After the study was completed, the researchers found out that extrinsic incentives such as salary and welfare improved the level of satisfaction among managers and also improved the manager’s commitment to their organizations. In contrast, intrinsic incentives such as the sense of achievement and the need for promotion and recognition hugely impacted the satisfaction levels of the managers by increasing their sense of belonging and achievement.  The study also found out that opportunities for growth and promotion positively impacted the work attitudes of the managers. These findings support Herzberg’s theory and its application in today’s working environment. However, this study was limited by several factors including the measurement tool and the self-reporting nature of the survey instrument used (Wang, Lu & Sun, 2018).

Another research that confirms the applicability of Herzberg’s two-factor theory in today’s work environment is the research by Damij, Levnajic, Skrt and Suklan (2015). These researchers conducted a qualitative study involving the use of questionnaires to assess the factors that govern job satisfaction among employees in Slovenia. According to Damij et al. (2015), the research done on motivating factors among employees in Slovenia shows that employees are driven by various factors and their combinations that are in no way related to personal or work related factors in the workplace. 

According to the researchers, the two-factor theory is somehow applicable in today’s work environment as what motivates employees includes some of the factors suggested by Herzberg (Damij, et al., 2015). Accordingly, the scholars found put that employees are motivated by optimal working conditions in terms of good working relationships with colleagues and supervisors, opportunities for growth. However, the same study found out the factors that motivate employees are not grouped into extrinsic and intrinsic factors but they all influence the job satisfaction and dissatisfaction in one way or another. The researchers did not, however, investigate the differences between the motivating and inhibiting factors in the study.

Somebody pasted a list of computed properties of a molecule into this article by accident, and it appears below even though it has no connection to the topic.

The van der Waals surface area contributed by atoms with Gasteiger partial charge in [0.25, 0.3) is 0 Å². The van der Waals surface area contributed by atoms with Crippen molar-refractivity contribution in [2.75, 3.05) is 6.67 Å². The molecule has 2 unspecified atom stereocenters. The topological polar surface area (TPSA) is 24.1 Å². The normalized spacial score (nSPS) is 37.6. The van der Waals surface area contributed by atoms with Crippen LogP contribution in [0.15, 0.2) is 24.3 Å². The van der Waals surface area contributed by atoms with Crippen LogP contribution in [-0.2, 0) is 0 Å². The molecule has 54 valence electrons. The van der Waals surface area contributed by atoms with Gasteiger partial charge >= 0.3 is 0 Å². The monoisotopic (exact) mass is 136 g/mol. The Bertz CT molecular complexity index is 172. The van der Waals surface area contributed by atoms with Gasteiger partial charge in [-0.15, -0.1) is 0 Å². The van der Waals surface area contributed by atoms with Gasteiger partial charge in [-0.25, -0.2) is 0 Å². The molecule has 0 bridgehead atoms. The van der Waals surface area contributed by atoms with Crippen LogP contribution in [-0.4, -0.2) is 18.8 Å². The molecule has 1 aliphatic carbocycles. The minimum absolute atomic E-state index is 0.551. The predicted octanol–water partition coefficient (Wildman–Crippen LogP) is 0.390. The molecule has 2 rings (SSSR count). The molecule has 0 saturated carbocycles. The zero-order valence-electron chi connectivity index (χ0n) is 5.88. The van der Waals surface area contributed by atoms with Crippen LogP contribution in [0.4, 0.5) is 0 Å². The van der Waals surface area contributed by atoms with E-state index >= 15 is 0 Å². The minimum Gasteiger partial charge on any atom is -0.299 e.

Another research that supports the Herzberg theory and its assumptions and its applicability in the work environment is the research by Rahman, Akhter and Khan (2017). In the study, the researchers found that a high job satisfaction led to increased efficiency, productivity, effectiveness, and profitability. Further, the researchers found out that increased job satisfaction contributed to a more positive working environment in terms of improved organizational culture, improved worker retention, and making an organization a great place to work (Rahman, Akhter & Khan, 2017). Both hygiene factors were found to contribute to the job satisfaction level of employees in the study. The study also found out differences in the way in which the motivators and hygiene factors influenced satisfaction levels. For instance, the study in one of companies featured in the research revealed that while hygiene factors had a positive impact on job satisfaction, motivator factors had a negative impact on job satisfaction. This goes against the findings of Herzberg that motivator factors influenced job satisfaction while hygiene factors influenced job dissatisfaction. Nonetheless, the findings of the study provided broader categories of the motivator and hygiene factors as proposed by Herzberg and their impact on employee satisfaction (Rahman, Akhter & Khan, 2017).